53 Colorado Case Study Canadian Company bought a site for a few thousand dollars. They spent 1 million dollars developing the site, removed 98 million dollars worth of gold. Acid mine drainage leached into the Alamusa River. Company declared bankruptcy and abandoned the site leaving the EPA Superfund to pay for clean up (= taxpayer money) Costs = 40,000/day to contain toxic waste Also contaminates irrigation water (no way to clean up)

54 USA 1872 Mining Law Continued If public land is designated as valuable wilderness area, the government can buy back the land (our tax $) at “market value”. Any lands mined do not have to be reclaimed. They can be left in highly erodable states with leaching toxins into air, water, and soil.

55 Mining Company Practices Companies will usually: 1.Mine land 2.Abandon the land 3.File for bankruptcy 4.Leave taxpayers with cleanup bill (33-72 billion dollars per year! 5.Superfund sites (Super funds that the EPA designates to be used for hazardous waste cleanup) 6.If groundwater becomes contaminated, it can’t be cleaned up and there is no way of estimated the cost to humans!

56 Should the mining law of 1872 be changed? Environmentalists propose amendments to the law: 1.Lease land for 20 years instead of buying it. 2.Conduct full NEPA Environmental Assessment of impacts before mining begins. 3.Set strict standards for controlling pollution and protecting environment from toxins and erosion. 4.Company should post environmental insurance bond to cover estimated environmental damage and clean up costs in the future. 5.Companies should pay rent to cover costs for government monitoring of lands. 6.12.5% royalty should be paid to government on gross sales. Mining companies claim that charging royalties and forcing them to clean up their mess will not make it economically feasible to mine in USA anymore. This will lead to a decrease in jobs for Americans. Environmentalists claim mining companies will still make profits, just not as much! 7.Make mining companies legally and financially responsible for clean up.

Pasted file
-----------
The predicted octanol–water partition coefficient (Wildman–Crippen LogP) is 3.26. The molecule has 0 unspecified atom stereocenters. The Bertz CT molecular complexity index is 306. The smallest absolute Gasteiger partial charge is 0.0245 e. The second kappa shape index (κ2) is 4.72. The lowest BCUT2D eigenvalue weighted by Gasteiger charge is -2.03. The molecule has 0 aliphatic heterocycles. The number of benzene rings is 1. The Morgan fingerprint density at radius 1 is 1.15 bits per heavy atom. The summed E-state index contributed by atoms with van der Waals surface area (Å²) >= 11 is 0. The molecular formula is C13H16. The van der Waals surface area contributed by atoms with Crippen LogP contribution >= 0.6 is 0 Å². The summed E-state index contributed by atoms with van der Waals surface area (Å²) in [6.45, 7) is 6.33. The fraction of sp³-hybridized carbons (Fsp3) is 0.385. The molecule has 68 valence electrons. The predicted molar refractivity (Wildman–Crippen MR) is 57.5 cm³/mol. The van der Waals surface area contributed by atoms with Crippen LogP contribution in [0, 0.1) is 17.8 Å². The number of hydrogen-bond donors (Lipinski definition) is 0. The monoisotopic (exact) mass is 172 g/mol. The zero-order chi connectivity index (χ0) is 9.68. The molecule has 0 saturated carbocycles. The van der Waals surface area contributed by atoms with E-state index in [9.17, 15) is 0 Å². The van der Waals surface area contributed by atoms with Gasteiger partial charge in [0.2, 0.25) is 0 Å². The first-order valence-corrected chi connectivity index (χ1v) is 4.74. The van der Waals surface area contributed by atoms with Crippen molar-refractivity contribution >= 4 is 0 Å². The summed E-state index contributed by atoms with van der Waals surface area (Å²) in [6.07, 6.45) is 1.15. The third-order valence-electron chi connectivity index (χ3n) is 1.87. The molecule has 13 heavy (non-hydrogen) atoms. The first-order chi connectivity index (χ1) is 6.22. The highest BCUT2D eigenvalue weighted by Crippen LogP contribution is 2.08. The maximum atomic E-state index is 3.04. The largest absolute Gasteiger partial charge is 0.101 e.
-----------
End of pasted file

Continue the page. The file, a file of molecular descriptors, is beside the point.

57 Surface Mining Control and Reclamation Act  Established 1977  Mine lands must be restored to pre-mining conditions  Taxes on mining companies to restore pre-1977 sites  Limited success

58 Environmental Effects of Mining Mineral Resources  Disruption of land surface  Subsidence  Erosion of solid mining waste  Acid mine drainage  Air pollution  Storage and leakage of liquid mining waste

59 Environmental Degradation From Processing of Minerals Processing includes transportation, purification, and manufacturing of minerals Smelting impacts air, water, and soil “What goes up must come back down” Smelting desired oreGange (waste) Beneficiation – separation of additional ore from gange OreTailings (toxic metals)

60 Environmental Impacts Air and noise pollution –Dust created by mining and loading/unloading –Machine causes noise pollution and damage nearby structures

61 Environmental Impacts Water Contamination –Water picks up and dissolves toxic substances (arsenic) –Sulfur and water – diluted sulfuric acid Acid Mine Drainage - AMD

62 Environmental Impacts “Mountain Dew Teeth”

63 Environmental Impacts Displacement of Wildlife –Stripping of plant life –Animals leave area –New ecosystem created after –Destroy river and sea bottoms

64 Environmental Impacts Erosion and Sedimentation –Sediments find way into streams –Choke stream life –Degrades water quality

65 Environmental Impacts Soil Degradation –Deeper soil layers added to top –Decreases richness of original soil Subsidence (sink holes) –Sinking of regions of ground with no horizontal movement 1/man-goes-missing-in-florida-when- bedroom-falls-into-sinkhole/